What is a SIEM?
Security Information and Event Management (SIEM) is the combination of Security Information Management (SIM) and Security Event Management (SEM) systems. SEM systems store and interpret logs for real-time security event analysis enabling defensive actions to be taken more quickly. SIM systems collect data for trend analysis and provide automated reporting. By combining these two technologies together a SIEM provides rapid identification, analysis, and recovery from security events. A SIEM also makes legal compliance and reporting a walk in the park by collecting and managing logs.
Why Are People Talking About SIEM?
A SIEM is hands-down the best way to gain visibility into an environment, in terms of behavior and activity. Log collection and management is now taken care of while being used for active network security. The amount of crucial problems solved by this single tool make it the most viable and attractive solution in many cases.
Easier to identify malicious activity: Threats often go unnoticed for long periods of time which is obviously a huge problem. A hackers main objective is often times to steal data rather than harm the environment so a majority of victims don’t realize a malicious player is in their environment until weeks, months, or even years later. The visibility and correlation capabilities provided by a SIEM allow for a much faster identification and response to certain threats over any other system available.
Compliance: With regulations such as PCI DSS, HIPAA, FERPA, and more coming out by the week, more organizations are deploying SIEM’s primarily for compliance. Compliance reporting can be streamlined through this centralized logging solution. Most SIEM systems have reporting functions that are purpose-built for each type of compliance.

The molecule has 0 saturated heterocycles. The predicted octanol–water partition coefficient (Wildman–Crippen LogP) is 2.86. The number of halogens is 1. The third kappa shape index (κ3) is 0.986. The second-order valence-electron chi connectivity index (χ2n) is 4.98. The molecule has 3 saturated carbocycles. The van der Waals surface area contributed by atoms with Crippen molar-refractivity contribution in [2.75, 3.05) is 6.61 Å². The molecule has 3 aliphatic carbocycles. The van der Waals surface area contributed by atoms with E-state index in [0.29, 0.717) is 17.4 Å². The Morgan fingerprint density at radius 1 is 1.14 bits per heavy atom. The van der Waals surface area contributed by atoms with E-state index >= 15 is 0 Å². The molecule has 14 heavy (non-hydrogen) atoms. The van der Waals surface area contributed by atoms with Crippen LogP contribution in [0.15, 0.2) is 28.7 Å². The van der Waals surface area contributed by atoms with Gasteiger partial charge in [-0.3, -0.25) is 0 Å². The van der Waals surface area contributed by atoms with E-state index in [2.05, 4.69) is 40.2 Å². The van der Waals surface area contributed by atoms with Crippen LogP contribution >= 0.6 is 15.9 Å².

Who Needs One?
Healthcare, Financial, and Education are the three biggest industries that adopt SIEM solutions, but any organization will benefit from a SIEM implementation. This is due to a general push toward better security and increase in regulation. Though initially picking up steam in primarily larger companies the adoption market is starting to shift toward smaller ones that need to improve monitoring and breach detection. This is often at the insistence of larger customers or business partners.
If your answer is/would be “No” to any of the following questions you, it is highly recommended you look into a SIEM solution.
- Do you know everywhere your admin accounts were used today?
- Do you know what other assets your recently compromised system communicated with?
- Can you generate compliance reports in under a minute?
How Does a SIEM Work?
Not all SIEM solutions are identical. Most work by deploying multiple data collection agents or sensors in areas where most/all network traffic travels, usually near a core switch. These agents collect the data from hosts, servers, network equipment, and even dedicated security tools such as firewalls, antivirus, or intrusion detection systems. All of this data is sent to the centralized management console to perform inspections and flag anomalies. There are a multitude of controls to reduce the amount of alarms a SIEM flags. This allows the security analysts to ensure the flow of alarms is manageable. There are also cloud-based SIEM solutions available.
The cost of a SIEM solution varies depending primarily on the size of your log data